A Quick Look At Menstruation

What is menstruation?

Menstruation is the monthly release of blood and tissue from the lining of the uterus.  In response to hormonal changes in a woman’s body, the lining of the uterus (endometrium), sloughs off and passes into the vagina and out of the body. It is also known as a monthly period.

Why does it happen?

Monthly periods begin when a girl reaches puberty and her body begins to produce hormones such as estrogen and progesterone.  Each month the pituitary gland in the female brain produces hormones causing an egg in the ovary to begin developing.  As the egg develops it produces estrogen which causes the lining of the uterus to grow.  About the middle of the monthly cycle, the pituitary secretes another hormone which causes the egg to be released from the ovary and passed into the fallopian tube.  The ovary continues to produce estrogen and another hormone called progesterone which prepares the lining of the uterus to receive and nourish a fertilized egg.  If  the egg is not fertilized by a sperm, the ovary produces less hormone and the lining of the uterus breaks down and menstrual bleeding begins.

What age does menstruation start and when does it stop?

Monthly periods begin when a girl reaches puberty around age 10 to 14.  It can  happen a little earlier or later depending on the individual.  Menstruation stops around age 45 to 55.  This is called the menopause.  The years between the onset of menstruation and its end are the reproductive years of a woman’s life.  These are the years when she is able to get pregnant.

How long does the average person bleed?

Most women bleed from 3 to 7 days.  The first day is usually the heaviest.  Some birth control pills  result in shorter periods.  Young girls who are just starting their periods may have irregular or occasional heavy bleeding.  This is because the release of hormones has not become stable and the ovary is not completely mature. Bleeding for greater than 7 days is unusual and requires  the evaluation of a gynecologist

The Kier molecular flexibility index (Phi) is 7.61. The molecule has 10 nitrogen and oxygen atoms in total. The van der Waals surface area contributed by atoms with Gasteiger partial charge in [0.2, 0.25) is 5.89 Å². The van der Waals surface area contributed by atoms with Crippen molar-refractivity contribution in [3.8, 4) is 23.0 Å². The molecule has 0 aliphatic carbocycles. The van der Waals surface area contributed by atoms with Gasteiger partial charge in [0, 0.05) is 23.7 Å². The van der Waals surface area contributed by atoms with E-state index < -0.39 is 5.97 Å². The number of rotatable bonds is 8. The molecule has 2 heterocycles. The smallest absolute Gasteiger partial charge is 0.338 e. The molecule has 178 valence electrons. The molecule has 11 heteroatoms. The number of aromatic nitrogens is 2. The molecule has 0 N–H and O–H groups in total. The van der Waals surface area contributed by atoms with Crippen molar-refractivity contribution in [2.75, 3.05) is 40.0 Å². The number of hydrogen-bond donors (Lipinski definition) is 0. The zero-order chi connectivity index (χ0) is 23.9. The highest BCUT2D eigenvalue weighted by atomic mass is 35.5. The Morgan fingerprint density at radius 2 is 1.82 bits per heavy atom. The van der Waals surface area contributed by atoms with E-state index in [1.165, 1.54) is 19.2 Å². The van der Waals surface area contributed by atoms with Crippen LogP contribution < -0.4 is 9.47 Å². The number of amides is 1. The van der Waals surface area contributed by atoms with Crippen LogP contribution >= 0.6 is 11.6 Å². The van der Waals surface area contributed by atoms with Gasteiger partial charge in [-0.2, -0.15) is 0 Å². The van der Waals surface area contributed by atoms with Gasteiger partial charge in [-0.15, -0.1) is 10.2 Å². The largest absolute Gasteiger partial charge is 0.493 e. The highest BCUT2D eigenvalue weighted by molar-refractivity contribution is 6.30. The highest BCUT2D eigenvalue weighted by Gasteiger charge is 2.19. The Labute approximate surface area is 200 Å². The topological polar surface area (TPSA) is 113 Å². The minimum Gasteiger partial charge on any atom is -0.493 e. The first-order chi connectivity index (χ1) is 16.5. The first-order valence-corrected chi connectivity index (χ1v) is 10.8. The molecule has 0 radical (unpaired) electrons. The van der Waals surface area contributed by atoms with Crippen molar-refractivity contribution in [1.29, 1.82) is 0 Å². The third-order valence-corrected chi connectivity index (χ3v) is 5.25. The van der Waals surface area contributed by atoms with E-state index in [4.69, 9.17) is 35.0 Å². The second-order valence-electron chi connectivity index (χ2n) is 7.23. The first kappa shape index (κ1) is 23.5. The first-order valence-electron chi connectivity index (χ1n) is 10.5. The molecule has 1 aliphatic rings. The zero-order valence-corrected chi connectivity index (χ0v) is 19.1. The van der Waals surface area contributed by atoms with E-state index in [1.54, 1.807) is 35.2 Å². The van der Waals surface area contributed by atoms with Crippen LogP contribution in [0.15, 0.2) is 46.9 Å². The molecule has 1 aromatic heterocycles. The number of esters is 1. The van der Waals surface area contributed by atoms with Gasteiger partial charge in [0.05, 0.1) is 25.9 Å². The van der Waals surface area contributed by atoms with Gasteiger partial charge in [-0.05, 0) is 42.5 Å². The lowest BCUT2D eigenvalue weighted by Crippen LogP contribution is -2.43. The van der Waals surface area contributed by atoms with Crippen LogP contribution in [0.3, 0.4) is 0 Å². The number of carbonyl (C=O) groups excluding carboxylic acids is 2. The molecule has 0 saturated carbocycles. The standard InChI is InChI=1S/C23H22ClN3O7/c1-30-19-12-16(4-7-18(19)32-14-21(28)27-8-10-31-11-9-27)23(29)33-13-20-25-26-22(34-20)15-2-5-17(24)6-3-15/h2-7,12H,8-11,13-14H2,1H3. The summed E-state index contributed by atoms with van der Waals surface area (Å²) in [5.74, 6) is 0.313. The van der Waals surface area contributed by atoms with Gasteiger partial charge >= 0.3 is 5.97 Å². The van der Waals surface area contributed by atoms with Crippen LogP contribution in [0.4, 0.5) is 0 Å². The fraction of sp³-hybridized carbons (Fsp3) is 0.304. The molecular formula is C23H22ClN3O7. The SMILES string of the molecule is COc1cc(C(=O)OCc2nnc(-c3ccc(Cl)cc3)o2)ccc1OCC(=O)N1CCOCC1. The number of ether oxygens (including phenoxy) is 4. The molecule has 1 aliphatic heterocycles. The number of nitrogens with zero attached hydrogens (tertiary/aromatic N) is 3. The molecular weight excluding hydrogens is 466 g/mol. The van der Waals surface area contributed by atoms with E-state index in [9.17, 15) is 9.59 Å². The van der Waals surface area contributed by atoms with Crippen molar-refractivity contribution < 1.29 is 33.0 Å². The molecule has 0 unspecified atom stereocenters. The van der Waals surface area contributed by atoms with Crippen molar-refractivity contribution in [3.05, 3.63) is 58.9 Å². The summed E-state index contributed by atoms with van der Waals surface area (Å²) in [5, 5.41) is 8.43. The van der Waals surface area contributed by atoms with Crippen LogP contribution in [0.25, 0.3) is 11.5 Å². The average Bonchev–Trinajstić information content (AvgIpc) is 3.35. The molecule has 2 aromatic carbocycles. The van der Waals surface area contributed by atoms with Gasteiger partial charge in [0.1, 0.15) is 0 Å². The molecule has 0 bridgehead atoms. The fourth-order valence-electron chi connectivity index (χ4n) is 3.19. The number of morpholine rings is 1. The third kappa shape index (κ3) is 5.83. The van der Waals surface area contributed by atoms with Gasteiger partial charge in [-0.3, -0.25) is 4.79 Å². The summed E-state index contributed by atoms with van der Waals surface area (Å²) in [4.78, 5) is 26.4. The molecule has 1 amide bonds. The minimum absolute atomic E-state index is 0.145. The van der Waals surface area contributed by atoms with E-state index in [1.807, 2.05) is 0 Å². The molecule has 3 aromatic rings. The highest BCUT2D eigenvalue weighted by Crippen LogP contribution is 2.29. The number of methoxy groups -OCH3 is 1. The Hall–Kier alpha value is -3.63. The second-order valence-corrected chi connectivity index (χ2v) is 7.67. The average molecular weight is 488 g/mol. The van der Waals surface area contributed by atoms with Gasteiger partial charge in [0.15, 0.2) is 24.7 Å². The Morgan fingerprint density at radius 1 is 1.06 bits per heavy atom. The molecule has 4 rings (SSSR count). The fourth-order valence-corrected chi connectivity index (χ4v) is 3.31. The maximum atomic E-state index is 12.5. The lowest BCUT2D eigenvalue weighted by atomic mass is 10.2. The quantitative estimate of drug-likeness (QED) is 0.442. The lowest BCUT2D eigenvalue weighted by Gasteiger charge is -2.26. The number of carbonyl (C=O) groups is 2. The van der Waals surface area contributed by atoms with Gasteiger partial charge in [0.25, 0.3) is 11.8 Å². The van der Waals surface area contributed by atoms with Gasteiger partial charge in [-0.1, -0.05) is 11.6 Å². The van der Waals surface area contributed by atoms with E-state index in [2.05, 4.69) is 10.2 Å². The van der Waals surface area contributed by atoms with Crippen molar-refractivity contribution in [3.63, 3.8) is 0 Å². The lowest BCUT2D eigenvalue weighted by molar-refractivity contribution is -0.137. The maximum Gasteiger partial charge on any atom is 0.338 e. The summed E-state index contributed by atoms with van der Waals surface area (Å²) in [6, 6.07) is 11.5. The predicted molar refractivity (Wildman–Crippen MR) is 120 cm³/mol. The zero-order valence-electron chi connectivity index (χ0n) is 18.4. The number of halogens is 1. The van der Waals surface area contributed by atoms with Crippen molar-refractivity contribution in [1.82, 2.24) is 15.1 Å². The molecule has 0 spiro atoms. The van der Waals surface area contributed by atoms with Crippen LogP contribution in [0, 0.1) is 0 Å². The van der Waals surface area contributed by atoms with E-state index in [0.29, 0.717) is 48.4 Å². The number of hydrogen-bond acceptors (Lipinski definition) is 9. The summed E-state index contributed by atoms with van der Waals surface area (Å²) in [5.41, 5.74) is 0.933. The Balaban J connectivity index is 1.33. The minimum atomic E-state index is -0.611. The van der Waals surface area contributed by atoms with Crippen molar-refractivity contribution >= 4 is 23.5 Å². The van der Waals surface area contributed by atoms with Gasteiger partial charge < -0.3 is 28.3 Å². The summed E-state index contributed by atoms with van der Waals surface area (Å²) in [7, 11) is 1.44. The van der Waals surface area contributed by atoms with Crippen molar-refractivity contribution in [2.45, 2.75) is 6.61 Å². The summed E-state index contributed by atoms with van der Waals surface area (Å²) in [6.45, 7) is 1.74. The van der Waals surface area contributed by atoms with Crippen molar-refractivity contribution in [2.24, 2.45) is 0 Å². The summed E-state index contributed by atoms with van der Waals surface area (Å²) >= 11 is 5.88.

When during a monthly cycle is a female most likely to get pregnant?

A  woman is most likely to get pregnant if she has sex around the time of ovulation.  This is when the egg is released from the ovary into the fallopian tube.  The time this occurs during the monthly cycle depends on its length.  The average menstrual cycle is 28 days but cycles may range from 22 to 34 days in length.  To determine the length of your cycle you must begin counting days at the start of your period.  Ovulation generally occurs 10 to 15 days after the onset of bleeding but may vary from individual to individual.  Determining the time of ovulation by measuring body temperature, vaginal mucus consistency etc is part of the “rhythm method” of birth control.  This method is especially unsuccessful in teenage girls because they often have irregular cycles.

What is PMS (premenstrual syndrome)?

Premenstrual syndrome or PMS is a very common group of symptoms seen in some women before their periods.  It most commonly begins 3 to 10 days prior to the onset of bleeding and is characterized by moodiness, breast tenderness, bloating etc.  Generally these symptoms are mild and can be tolerated.  Occasional women report very severe emotional changes bordering on psychosis but this is unusual.  Proper diet and exercise will minimize PMS symptoms in many people. PMS is most likely caused by the hormonal changes that occur at the end of the menstrual cycle.

Why do I get cramping during my period?

The body produces a substance called prostaglandin to help initiate menstrual bleeding.  This may also cause spasm and  cramping of the uterus.   Prostaglandin release may also lead to sweating, fatigue and other symptoms.  Aspirin, Motrin, Advil etc are all effective ways to ease these symptoms.

Is it safe to use tampons?

Tampons are generally safe to use so long as they are not left in  too long.  It is usually a good idea to change your tampon at least every 6 to 8 hours.  You should be able to wear one overnight so long as you put a fresh one in before bed and then remove it first thing in the morning.  High absorbency tampons left in the vagina for a long time have been associated with a dangerous illness called toxic shock syndrome.  It is characterized by fever, rash, vomiting, diarrhea and is caused by bacteria.  If you get these symptoms while you are using high absorbency tampons, you should see a doctor immediately.  It may not be toxic shock but it is better to be safe then sorry.

I am a 16 year old girl and I am having trouble inserting tampons.  Why?

Girls frequently have a membrane called the hymen around the vaginal opening.  The size of this membrane varies.  In some girls the hymen may make it very hard to insert a tampon.  It may help to get very slender tampons that are especially made for younger females.

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